Society of the future

The future, the entire future – it’s pale, stale and male.

Euro-American culture is all that exists, its engineers, nuclear families and universal values are throughout the galaxy.

That is the future we have if you believe a large section of science-fiction.

Today’s life, tomorrow

I want to know why I lost interest in sci-fi.

Good sci-fi has a wealth of ideas and the potential that we love. A Victorian child who read the then-fantastical Jules Verne’s 20,000 Leagues Under the Sea in 1870 could well have grown to become a pioneer submariner.

Sci-fi society - Xray Delta One
Could you grow up into this?

Sci-fi also influences people – Star Trek‘s effect on turning youths (mainly male ones) towards science is well known, Orwell’s Nineteen Eighty Four is quoted with every advance in government surveillance, and when light sabres are made, they are going to hum when swung.

The ideas of sci-fi are good, but more often than not in my experience the stories are a let down.

Story v idea

As a teen I loved sci-fi – not surprising that I ended up studying physics. Arthur C Clarke and Isaac Asimov, the two giants of the genre, were my favourites, even HG Wells, but I also had a fondness for short stories and tales.

But then I stopped and moved onto other areas and have barely looked at sci-fi (unless you count Judge Dredd) until I listened to those Bradbury tales and picked up A Canticle for Leibowitz this summer.

It made me wonder why I’d not read sci-fi in many years, but as I read on I realised why.

Unfortunately, while the idea is ‘society’ the execution is ‘the USA’.”

The idea

The idea of sci-fi, in general, is great, and so was the idea in A Canticle.

In it, nuclear war plunges the world into a new Dark Ages with knowledge kept alive by Catholic monks. It’s a grand tale sweeping 1,800 years and focuses on a few choice individuals.

That drew me in, as did the idea – what would future society be like if it rejects science after a disaster? Unfortunately, while the idea is ‘society’ the execution is ‘the USA’.

US equals them

Walter Miller suffers from the writer’s disease that America = the world. Actually, it should be the West = the world as other writers suffer from it. What happens in America happens everywhere – in A Canticle‘s case, an anti-science backlash.

Not every sci-fi story is like this – Nevil Shute’s On the Beach the whole world is affected, but likewise the whole world plays a part in it. Firefly is only partly Western, a Chinese-Anglophone alliance.

The biggest danger of such sci-fi is the extrapolation of modern quirks or fads into dominant, universal factors.  This was hammered home in a recent radio series of Ray Bradbury stories that could be summed up as ‘1950s America… in space!’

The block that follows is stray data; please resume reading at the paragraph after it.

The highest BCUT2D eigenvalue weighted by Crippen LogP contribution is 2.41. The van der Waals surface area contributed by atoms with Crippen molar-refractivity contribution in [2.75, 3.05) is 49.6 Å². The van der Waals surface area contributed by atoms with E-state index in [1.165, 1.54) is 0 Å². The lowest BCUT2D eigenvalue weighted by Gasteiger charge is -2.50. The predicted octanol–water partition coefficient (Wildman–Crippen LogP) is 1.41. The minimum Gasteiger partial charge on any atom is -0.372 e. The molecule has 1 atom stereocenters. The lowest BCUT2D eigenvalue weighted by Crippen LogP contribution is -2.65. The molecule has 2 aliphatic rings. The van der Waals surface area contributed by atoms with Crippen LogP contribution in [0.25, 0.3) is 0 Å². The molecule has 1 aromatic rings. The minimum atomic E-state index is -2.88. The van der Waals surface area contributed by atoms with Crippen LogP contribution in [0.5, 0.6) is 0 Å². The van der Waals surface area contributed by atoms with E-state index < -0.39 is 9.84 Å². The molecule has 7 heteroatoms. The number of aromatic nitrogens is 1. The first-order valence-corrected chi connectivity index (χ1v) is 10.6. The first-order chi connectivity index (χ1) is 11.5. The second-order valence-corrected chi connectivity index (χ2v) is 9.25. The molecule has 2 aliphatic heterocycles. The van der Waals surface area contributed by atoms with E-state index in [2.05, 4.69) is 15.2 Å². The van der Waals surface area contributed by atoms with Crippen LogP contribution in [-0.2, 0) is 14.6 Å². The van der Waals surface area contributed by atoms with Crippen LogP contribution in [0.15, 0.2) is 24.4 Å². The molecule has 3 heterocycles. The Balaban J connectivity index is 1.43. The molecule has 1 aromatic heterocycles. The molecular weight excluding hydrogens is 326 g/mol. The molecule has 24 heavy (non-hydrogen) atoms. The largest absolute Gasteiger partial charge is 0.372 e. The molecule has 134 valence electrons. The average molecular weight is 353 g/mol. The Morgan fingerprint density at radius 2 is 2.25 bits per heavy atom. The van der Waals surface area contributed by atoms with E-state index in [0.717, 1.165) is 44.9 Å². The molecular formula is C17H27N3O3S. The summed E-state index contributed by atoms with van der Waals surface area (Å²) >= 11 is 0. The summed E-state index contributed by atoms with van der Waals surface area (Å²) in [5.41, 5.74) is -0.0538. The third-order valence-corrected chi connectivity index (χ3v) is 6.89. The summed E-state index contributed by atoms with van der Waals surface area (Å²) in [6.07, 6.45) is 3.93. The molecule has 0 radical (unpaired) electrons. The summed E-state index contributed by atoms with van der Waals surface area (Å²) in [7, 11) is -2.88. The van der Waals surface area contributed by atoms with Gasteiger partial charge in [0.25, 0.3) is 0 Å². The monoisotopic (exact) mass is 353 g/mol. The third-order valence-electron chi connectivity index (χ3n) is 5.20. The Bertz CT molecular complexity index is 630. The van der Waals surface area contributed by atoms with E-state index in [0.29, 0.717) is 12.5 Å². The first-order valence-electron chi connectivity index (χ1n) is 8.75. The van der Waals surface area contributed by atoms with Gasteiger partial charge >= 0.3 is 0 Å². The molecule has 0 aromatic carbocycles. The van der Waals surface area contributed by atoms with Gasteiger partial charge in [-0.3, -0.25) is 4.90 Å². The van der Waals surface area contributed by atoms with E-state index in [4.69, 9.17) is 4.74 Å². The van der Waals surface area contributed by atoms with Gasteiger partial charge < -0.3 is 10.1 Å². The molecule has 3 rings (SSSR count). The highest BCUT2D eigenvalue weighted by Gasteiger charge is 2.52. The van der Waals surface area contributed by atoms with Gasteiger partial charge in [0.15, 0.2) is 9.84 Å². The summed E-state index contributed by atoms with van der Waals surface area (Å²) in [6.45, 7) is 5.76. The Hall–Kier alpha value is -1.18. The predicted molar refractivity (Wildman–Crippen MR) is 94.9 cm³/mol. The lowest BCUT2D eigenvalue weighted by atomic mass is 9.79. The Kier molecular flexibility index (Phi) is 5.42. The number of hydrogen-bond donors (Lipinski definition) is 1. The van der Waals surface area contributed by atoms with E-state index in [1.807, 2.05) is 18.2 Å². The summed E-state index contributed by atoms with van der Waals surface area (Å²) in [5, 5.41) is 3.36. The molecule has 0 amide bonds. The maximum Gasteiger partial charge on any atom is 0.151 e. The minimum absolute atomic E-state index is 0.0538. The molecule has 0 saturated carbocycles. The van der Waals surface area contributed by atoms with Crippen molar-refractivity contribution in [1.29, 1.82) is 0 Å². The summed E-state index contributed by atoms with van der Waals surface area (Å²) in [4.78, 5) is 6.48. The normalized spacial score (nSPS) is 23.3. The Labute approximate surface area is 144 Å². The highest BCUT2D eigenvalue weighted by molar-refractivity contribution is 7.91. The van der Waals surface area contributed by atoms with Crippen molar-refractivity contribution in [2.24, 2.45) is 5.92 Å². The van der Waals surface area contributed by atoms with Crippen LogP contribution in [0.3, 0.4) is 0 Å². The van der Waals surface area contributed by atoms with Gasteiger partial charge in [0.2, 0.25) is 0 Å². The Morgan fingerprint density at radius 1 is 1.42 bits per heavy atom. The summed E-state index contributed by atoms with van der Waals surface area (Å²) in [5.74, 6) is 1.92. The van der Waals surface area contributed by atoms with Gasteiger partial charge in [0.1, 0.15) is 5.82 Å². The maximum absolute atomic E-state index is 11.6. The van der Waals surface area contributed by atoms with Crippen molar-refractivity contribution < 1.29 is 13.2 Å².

Forever fad

Aldous Huxley’s Brave New World took sexual liberation as the defining point of society, as did many 1960s films and series. Red Dawn took Soviet posturing and cunning to the point where they could parachute an invasion army undetected halfway across the globe.

At best people barely change, it’s just a few gimmicks. It’d be like William Gibson in the 1990s writing about the future involving parachute pants and tool-related dances.

Never has a dystopia looked so bleak

Contrast this with Nineteen Eighy Four  is fundamentally about how individuals cope with basic urges and feelings in a new society, Blade Runner is about what it is to be human, and 2001 is about humanity’s symbiosis with technology.

Sci-fi can often focus on a good idea to the exclusion of the people around it, to telling and not showing. For a good comparison look at the original script for 2001: A Space Odyssey and Arthur C Clarke’s heavy narration – it’s the storyteller Stnaley Kubrick who discards this and shows it instead.

Hammer home

The idea is good, and it is tempting in sci-fi to hammer home the idea to the exclusion of everything else. It’s why most sci-fi societies seem to be focused and lifeless – as TV Tropes puts it, there’s no such thing as alien pop culture.

What works best as sci-fi is when the story is something else – Inception is a story about invading dreams, but ultimately it’s a heist film, Likewise, Blade Runner is about survival and being human, Star Wars is a classic quest to rescue the princess and defeat the bad guys.

Sci-fi then has the power to drive ideas, but it is when it is from beyond the idea into a story that it shines.

One thing that unites the sci-fi stories I praise is that the first have a story, and also that they have good characters. It why I’ve stuck with Judge Dredd and forgotten the rest.

By Jonathan Richardson

Jonathan Richardson is a writer and the editor of Considered Words.

He's worked as a journalist, writer and analyst for organisations including the BBC and Which? He's also written for the stage in Cambridge, radio and sketches at the Edinburgh festival.

He's now a freelance writer and data analyst.

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